(Emmer, not Strom)
I put up a post this morning titled Tom Emmer: neo-confederate goober, the most recent post in a series that has highlighted the constitutional foolishness and demagoguery of the Republican candidate for governor.
David Strom was quick to respond on the Twitter:
Nullification and tentherism have a story much broader than the issue of slavery, but it always (or almost always) seems to arise in the South.
I am producing a video on the subject of nullification — and Tom Emmer’s record on the subject. I have invited Rep. Emmer to be interviewed for the video; perhaps David will pass the request along, too. I’ll give Rep. Emmer a chance to explain all of his bills and pronouncements on the subject of nullification and how he just wanted to start a conversation.
You know, it’s funny, though, because the Emmer campaign does not discuss this subject willingly and questions are dodged a quickly as possible. It certainly doesn’t seem as though he wants a conversation, does it?
It is one thing for the unschooled to run around screaming Tenth Amendment! Nullification! States’ rights! It is quite another when someone with such a dim and poisoned understanding of federalism — and how we solve constitutional issues — offers himself as a serious candidate for governor.
And and he if agrees to an interview, while we’re at it, Rep. Emmer and I can have a conversation about several of the foundational constitutional cases decided by the Supreme Court.
I, for one, am looking forward to it. How about it, Representative?
Update: Just for grins let’s look at a couple of Southern secession resolutions and compare them to Rep. Emmer’s language (in the post earlier today) about state sovereignty:
The people of the State of South Carolina, in Convention assembled, on the 26th day of April, A.D., 1852, declared that the frequent violations of the Constitution of the United States, by the Federal Government, and its encroachments upon the reserved rights of the States, fully justified this State in then withdrawing from the Federal Union; but in deference to the opinions and wishes of the other slaveholding States, she forbore at that time to exercise this right. Since that time, these encroachments have continued to increase, and further forbearance ceases to be a virtue.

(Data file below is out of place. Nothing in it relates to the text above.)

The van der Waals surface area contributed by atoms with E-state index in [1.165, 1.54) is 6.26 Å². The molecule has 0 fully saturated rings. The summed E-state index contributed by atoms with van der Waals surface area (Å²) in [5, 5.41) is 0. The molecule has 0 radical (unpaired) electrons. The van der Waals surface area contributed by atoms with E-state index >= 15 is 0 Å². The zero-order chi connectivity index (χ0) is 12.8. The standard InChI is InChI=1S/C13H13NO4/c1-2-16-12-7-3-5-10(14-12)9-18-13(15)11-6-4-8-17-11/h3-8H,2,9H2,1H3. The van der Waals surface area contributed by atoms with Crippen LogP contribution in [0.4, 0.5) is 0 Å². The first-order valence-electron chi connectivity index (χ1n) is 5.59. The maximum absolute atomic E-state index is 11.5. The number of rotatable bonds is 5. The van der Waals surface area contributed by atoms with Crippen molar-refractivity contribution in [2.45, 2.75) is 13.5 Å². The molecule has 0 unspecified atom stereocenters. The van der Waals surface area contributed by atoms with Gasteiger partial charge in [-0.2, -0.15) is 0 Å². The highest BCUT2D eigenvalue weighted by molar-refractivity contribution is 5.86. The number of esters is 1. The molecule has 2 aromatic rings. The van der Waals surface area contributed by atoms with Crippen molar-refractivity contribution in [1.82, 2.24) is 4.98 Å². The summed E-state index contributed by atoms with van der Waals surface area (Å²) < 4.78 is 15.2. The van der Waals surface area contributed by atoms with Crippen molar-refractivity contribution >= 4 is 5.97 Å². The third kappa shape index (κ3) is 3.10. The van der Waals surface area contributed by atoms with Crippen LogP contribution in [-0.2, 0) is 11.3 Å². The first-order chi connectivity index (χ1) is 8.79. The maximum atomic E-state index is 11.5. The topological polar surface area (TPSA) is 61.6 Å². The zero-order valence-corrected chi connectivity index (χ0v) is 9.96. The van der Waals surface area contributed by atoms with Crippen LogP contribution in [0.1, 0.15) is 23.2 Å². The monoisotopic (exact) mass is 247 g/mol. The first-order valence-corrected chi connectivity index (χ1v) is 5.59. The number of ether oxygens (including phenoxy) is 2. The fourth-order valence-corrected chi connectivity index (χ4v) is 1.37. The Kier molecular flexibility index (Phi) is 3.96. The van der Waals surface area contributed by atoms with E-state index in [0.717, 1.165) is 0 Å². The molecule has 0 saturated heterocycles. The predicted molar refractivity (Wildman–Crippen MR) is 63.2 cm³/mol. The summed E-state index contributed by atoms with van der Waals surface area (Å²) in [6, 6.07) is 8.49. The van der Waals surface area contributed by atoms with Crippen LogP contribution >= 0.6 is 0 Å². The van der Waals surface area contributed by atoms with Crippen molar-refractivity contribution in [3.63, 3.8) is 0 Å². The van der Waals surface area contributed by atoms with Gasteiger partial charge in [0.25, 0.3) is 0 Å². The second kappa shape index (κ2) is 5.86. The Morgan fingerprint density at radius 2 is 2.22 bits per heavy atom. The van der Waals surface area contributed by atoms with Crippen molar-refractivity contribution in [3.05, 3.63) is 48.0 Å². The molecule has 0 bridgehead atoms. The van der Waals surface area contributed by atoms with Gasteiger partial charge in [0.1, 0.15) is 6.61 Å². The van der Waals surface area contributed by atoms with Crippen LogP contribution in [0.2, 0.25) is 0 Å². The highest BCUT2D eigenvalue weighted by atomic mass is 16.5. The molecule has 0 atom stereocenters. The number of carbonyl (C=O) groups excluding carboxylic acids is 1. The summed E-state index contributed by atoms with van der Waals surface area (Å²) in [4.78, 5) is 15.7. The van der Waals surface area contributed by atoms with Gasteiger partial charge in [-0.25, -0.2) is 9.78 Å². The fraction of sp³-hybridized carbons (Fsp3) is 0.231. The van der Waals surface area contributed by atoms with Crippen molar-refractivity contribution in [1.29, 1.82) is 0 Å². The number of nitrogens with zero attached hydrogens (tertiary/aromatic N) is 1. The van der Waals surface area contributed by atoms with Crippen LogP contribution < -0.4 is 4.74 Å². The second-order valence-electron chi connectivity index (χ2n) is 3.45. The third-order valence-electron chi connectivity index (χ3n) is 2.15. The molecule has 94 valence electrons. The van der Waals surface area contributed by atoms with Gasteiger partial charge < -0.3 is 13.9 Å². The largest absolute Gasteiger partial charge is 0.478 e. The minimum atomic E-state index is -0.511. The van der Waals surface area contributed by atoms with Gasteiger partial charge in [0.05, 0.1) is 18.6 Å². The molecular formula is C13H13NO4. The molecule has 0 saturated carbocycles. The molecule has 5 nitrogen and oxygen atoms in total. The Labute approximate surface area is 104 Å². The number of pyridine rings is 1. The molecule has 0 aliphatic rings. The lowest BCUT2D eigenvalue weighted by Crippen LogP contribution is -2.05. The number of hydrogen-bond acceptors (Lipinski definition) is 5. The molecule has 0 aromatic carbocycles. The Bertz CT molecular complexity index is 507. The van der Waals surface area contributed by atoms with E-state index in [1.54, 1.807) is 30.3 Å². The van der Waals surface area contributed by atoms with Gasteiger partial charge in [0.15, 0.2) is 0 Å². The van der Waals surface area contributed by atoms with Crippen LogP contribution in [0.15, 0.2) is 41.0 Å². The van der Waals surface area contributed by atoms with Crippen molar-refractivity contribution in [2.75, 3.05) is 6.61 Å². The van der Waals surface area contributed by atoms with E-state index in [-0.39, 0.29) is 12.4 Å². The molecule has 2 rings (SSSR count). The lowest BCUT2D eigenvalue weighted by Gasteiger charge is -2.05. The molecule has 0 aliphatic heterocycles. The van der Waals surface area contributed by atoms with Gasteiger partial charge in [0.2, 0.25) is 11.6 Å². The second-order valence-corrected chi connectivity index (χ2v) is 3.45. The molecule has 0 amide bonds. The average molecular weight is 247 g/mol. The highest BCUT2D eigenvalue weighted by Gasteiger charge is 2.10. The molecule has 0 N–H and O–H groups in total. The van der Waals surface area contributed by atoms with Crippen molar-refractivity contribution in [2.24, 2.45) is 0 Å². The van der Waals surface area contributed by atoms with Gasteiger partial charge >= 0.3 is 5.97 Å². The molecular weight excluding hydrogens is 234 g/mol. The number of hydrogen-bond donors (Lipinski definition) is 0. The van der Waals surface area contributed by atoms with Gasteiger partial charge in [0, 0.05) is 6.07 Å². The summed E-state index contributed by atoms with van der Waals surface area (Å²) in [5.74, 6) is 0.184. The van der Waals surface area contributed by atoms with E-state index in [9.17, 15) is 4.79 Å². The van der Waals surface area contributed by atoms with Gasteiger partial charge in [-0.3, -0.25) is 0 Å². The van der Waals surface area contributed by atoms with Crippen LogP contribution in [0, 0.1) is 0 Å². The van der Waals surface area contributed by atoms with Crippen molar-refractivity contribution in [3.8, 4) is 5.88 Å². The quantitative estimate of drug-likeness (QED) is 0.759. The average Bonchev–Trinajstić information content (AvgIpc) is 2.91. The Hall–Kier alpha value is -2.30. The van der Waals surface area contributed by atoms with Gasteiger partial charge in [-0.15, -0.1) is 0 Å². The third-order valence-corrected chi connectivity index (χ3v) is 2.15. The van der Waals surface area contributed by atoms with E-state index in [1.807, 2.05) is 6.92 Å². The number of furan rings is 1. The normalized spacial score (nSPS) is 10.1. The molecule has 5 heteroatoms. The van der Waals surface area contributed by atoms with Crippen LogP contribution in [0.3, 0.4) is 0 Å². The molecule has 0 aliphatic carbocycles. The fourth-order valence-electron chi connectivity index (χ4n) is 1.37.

And now the State of South Carolina having resumed her separate and equal place among nations, deems it due to herself, to the remaining United States of America, and to the nations of the world, that she should declare the immediate causes which have led to this act. South Carolina Declaration of the Causes of Secession
Whereas, the constitutional Union was formed by the several states in their separate soverign [sic] capacity for the purpose of mutual advantage and protection;
That the several states are distinct sovereignities [sic again; Tea Party ancestor, no doubt], whose supremacy is limited so far only as the same has been delegated by voluntary compact to a federal government, and, when it fails to accomplish the ends for which it was established, the parties to the compact have the right to resume, each state for itself, such delegated powers;
That the institution of slavery existed prior to the formation of the federal Constitution, and is recognized by its letter, and all efforts to impair its value or lessen its duration by Congress, or any of the free states, is a violation of the compact of Union and is destructive of the ends for which it was ordained, but in defiance of the principles of the Union thus established, the people of the Northern states have assumed a revolutionary position toward the Southern states;
That they have set at defiance that portion of the Constitution which was intended to secure domestic tranquility among the states and promote their general welfare, namely: "No person held to service or labor in one state, under the laws thereof, escaping into another shall, in consequence of any law or regulation therein, be discharged from such service or labor, but shall be delivered up, on claim of the party to whom the service or labor may be due;"
Further update: Just for good order’s sake here’s probably the best Tenther bleat from Emmer:
[T]he State of Minnesota hereby claims sovereignty under the Tenth Amendment to the Constitution of the United States over all powers not otherwise enumerated and granted to the federal government by the Constitution of the United States, and that this resolution serves as notice and demand to the federal government as our agent to cease and desist, effective immediately, mandates that are beyond the scope of these constitutionally delegated powers.
So for my money, David Strom can just take his high horse, turn it around, and ride on out of here.